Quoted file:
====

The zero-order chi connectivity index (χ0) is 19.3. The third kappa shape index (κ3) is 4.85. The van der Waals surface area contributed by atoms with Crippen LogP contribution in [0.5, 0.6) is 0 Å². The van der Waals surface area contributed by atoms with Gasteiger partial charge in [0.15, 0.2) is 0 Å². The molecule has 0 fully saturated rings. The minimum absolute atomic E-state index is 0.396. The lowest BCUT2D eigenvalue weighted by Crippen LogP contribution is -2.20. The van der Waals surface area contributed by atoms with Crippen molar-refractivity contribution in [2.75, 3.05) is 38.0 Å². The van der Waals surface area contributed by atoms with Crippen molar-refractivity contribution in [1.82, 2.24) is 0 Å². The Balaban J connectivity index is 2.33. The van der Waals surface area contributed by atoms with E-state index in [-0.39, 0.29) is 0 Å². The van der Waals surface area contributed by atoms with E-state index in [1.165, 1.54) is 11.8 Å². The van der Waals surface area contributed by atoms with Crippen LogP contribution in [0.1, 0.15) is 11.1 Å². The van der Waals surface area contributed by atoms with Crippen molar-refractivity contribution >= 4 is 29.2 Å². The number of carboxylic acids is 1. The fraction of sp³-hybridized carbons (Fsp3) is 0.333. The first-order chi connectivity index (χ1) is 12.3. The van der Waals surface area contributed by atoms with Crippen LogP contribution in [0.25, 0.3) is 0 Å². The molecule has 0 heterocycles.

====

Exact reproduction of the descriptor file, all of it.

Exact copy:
The zero-order chi connectivity index (χ0) is 19.3. The third kappa shape index (κ3) is 4.85. The van der Waals surface area contributed by atoms with Crippen LogP contribution in [0.5, 0.6) is 0 Å². The van der Waals surface area contributed by atoms with Gasteiger partial charge in [0.15, 0.2) is 0 Å². The molecule has 0 fully saturated rings. The minimum absolute atomic E-state index is 0.396. The lowest BCUT2D eigenvalue weighted by Crippen LogP contribution is -2.20. The van der Waals surface area contributed by atoms with Crippen molar-refractivity contribution in [2.75, 3.05) is 38.0 Å². The van der Waals surface area contributed by atoms with Crippen molar-refractivity contribution in [1.82, 2.24) is 0 Å². The Balaban J connectivity index is 2.33. The van der Waals surface area contributed by atoms with E-state index in [-0.39, 0.29) is 0 Å². The van der Waals surface area contributed by atoms with E-state index in [1.165, 1.54) is 11.8 Å². The van der Waals surface area contributed by atoms with Crippen LogP contribution in [0.1, 0.15) is 11.1 Å². The van der Waals surface area contributed by atoms with Crippen molar-refractivity contribution >= 4 is 29.2 Å². The number of carboxylic acids is 1. The fraction of sp³-hybridized carbons (Fsp3) is 0.333. The first-order chi connectivity index (χ1) is 12.3. The van der Waals surface area contributed by atoms with Crippen LogP contribution in [0.25, 0.3) is 0 Å². The molecule has 0 heterocycles.